Rear view of the finished hoop prior to fastening.

Mounted on the front horizontal section of the hoop is a 13mm Harken Low-Beam Pinstop Track where a 13 mm Micro CB Traveler Car holding 2 Harken 29 mm T2 Soft-Attach Blocks.

A little closeup of the car and block assembly.

Next? Finish Rigging Pícara!

Sunday, March 8, 2015

January, 2015

Finishing the Spinnaker Chute

In retrospect, I should have provisioned for a more holistic approach to finish the spinnaker chute and make sure I designed a 1 piece cap to fit nicely over the rough opening, covering the breasthook, the stem and the gunwhales. I envision this piece now of solid Mahogany stock with pre-finished rounded edges so that only minor touch ups are needed afterwards.

Well, hind sight is 20-20. My reality called for adding small pieces of solid Mahogany stock to round off the corners and line the sides of the opening. 

Adding the pieces to round the corners. I also clamped an L-shaped jig over the deck from the gunwhales to provide a surface to clamp the corner pieces from. Also placed a wood block at the stem to prevent the clamps from damaging the deck.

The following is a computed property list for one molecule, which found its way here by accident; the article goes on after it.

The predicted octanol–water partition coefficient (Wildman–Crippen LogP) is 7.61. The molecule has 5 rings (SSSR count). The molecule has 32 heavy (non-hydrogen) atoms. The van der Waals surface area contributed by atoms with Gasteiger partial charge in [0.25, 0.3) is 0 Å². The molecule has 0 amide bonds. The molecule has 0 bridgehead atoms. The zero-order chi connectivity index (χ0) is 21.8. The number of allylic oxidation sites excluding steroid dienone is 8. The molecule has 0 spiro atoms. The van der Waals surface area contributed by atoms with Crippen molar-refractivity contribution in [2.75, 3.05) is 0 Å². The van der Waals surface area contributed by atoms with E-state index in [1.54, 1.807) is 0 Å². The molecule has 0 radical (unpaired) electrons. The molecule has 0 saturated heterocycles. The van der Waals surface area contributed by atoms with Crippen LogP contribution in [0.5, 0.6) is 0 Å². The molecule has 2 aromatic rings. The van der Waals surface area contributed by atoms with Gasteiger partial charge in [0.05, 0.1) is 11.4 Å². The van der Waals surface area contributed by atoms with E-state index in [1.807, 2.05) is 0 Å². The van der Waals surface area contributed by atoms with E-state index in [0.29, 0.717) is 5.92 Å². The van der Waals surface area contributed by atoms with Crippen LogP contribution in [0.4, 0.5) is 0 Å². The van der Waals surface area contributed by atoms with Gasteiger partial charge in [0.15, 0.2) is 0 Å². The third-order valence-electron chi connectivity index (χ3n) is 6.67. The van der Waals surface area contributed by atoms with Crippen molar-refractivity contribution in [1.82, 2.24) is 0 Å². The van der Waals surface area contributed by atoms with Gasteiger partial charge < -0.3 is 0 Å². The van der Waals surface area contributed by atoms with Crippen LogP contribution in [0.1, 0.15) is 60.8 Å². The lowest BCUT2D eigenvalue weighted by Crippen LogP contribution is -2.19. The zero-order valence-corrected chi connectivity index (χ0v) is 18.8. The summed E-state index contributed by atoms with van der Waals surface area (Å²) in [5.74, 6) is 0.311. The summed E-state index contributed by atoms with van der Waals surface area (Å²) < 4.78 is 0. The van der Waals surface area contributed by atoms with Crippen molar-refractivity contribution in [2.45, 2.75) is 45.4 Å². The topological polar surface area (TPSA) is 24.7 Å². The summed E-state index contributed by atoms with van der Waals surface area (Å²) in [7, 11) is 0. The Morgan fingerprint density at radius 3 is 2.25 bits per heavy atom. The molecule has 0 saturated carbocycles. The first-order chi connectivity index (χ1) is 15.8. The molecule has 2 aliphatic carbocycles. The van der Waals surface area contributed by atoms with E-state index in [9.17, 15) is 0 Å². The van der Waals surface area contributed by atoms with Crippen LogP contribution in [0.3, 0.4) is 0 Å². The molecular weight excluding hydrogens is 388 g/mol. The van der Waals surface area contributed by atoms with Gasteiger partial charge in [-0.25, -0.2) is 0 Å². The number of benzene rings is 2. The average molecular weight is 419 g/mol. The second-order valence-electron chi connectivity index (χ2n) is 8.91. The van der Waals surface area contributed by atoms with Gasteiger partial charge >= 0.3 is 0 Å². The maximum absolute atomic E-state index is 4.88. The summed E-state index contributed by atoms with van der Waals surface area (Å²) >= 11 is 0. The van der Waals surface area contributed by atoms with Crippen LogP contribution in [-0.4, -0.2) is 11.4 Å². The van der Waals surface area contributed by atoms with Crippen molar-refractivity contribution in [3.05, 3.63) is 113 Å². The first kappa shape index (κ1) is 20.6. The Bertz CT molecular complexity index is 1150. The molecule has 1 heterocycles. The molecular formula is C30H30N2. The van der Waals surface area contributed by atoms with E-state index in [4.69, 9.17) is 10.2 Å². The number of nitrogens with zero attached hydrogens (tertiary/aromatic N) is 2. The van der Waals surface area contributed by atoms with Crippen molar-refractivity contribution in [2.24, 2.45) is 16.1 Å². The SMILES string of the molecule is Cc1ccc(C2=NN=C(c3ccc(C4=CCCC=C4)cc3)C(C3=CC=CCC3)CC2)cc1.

Fitting the side pieces.

Next, I bevel the deck at the bow to make room for the nose cap.

Epoxy Coating The Deck & Strakes

Prior to varnishing the deck and rubbing strakes, I apply 3 coats of West System 105 epoxy with 207 Special Clear Hardener. This will be the base for the layers of Epifanes clear varnish I'll apply once the average daily temperature warms up within the manufacturers recommended range.

View of the foredeck.

View of the side decks.

Aft view from the bow.

View of the foredeck and the carlins from the transom.

View of the spinnaker chute opening.

Full view from the bow.

Carlin detail on the aft port side as it turns around to the transom.

Carlin detail on the aft starboard side as it turns around to the transom.

Carlin detail on the port side as it turns around from the side deck to the foredeck.

Carlin detail on the starboard side as it turns around from the side deck to the foredeck.

Foredeck after applying 3 layers of epoxy with West Marine 207 Special Clear hardener.

Thank you for visiting!